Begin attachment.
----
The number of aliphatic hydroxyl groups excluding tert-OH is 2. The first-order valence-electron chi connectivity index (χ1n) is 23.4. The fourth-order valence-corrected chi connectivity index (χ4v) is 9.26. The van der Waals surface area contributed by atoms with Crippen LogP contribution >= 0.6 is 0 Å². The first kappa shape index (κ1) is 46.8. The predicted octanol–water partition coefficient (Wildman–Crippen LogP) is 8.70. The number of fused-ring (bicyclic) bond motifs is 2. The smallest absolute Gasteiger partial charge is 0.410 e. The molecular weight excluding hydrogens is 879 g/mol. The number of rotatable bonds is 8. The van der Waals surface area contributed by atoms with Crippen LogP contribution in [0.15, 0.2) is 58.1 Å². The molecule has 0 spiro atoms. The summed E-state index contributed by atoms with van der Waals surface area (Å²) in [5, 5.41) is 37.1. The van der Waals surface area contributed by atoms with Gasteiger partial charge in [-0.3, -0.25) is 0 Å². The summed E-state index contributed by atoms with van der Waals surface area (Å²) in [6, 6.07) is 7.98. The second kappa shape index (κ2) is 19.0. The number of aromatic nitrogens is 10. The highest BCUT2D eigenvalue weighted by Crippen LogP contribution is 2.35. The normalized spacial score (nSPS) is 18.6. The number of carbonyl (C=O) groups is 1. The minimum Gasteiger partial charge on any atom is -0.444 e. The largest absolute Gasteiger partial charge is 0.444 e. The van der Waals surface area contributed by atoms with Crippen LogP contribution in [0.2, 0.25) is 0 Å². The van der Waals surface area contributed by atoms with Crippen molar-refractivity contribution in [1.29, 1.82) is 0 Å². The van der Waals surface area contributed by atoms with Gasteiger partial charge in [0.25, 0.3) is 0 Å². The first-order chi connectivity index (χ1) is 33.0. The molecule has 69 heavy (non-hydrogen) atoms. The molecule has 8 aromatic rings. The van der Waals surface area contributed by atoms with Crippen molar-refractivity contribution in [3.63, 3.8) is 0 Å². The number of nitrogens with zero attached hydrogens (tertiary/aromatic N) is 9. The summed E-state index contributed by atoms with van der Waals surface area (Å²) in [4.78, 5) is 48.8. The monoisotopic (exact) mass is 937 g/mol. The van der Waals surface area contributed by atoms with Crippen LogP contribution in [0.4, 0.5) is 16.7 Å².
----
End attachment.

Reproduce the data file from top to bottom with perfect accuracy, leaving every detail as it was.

The number of aliphatic hydroxyl groups excluding tert-OH is 2. The first-order valence-electron chi connectivity index (χ1n) is 23.4. The fourth-order valence-corrected chi connectivity index (χ4v) is 9.26. The van der Waals surface area contributed by atoms with Crippen LogP contribution >= 0.6 is 0 Å². The first kappa shape index (κ1) is 46.8. The predicted octanol–water partition coefficient (Wildman–Crippen LogP) is 8.70. The number of fused-ring (bicyclic) bond motifs is 2. The smallest absolute Gasteiger partial charge is 0.410 e. The molecular weight excluding hydrogens is 879 g/mol. The number of rotatable bonds is 8. The van der Waals surface area contributed by atoms with Crippen LogP contribution in [0.15, 0.2) is 58.1 Å². The molecule has 0 spiro atoms. The summed E-state index contributed by atoms with van der Waals surface area (Å²) in [5, 5.41) is 37.1. The van der Waals surface area contributed by atoms with Gasteiger partial charge in [-0.3, -0.25) is 0 Å². The summed E-state index contributed by atoms with van der Waals surface area (Å²) in [6, 6.07) is 7.98. The second kappa shape index (κ2) is 19.0. The number of aromatic nitrogens is 10. The highest BCUT2D eigenvalue weighted by Crippen LogP contribution is 2.35. The normalized spacial score (nSPS) is 18.6. The number of carbonyl (C=O) groups is 1. The minimum Gasteiger partial charge on any atom is -0.444 e. The largest absolute Gasteiger partial charge is 0.444 e. The van der Waals surface area contributed by atoms with Crippen LogP contribution in [0.2, 0.25) is 0 Å². The van der Waals surface area contributed by atoms with Crippen molar-refractivity contribution in [1.29, 1.82) is 0 Å². The van der Waals surface area contributed by atoms with Gasteiger partial charge in [0.25, 0.3) is 0 Å². The first-order chi connectivity index (χ1) is 33.0. The molecule has 69 heavy (non-hydrogen) atoms. The molecule has 8 aromatic rings. The van der Waals surface area contributed by atoms with Crippen molar-refractivity contribution in [3.63, 3.8) is 0 Å². The number of nitrogens with zero attached hydrogens (tertiary/aromatic N) is 9. The summed E-state index contributed by atoms with van der Waals surface area (Å²) in [4.78, 5) is 48.8. The monoisotopic (exact) mass is 937 g/mol. The van der Waals surface area contributed by atoms with Crippen LogP contribution in [0.4, 0.5) is 16.7 Å².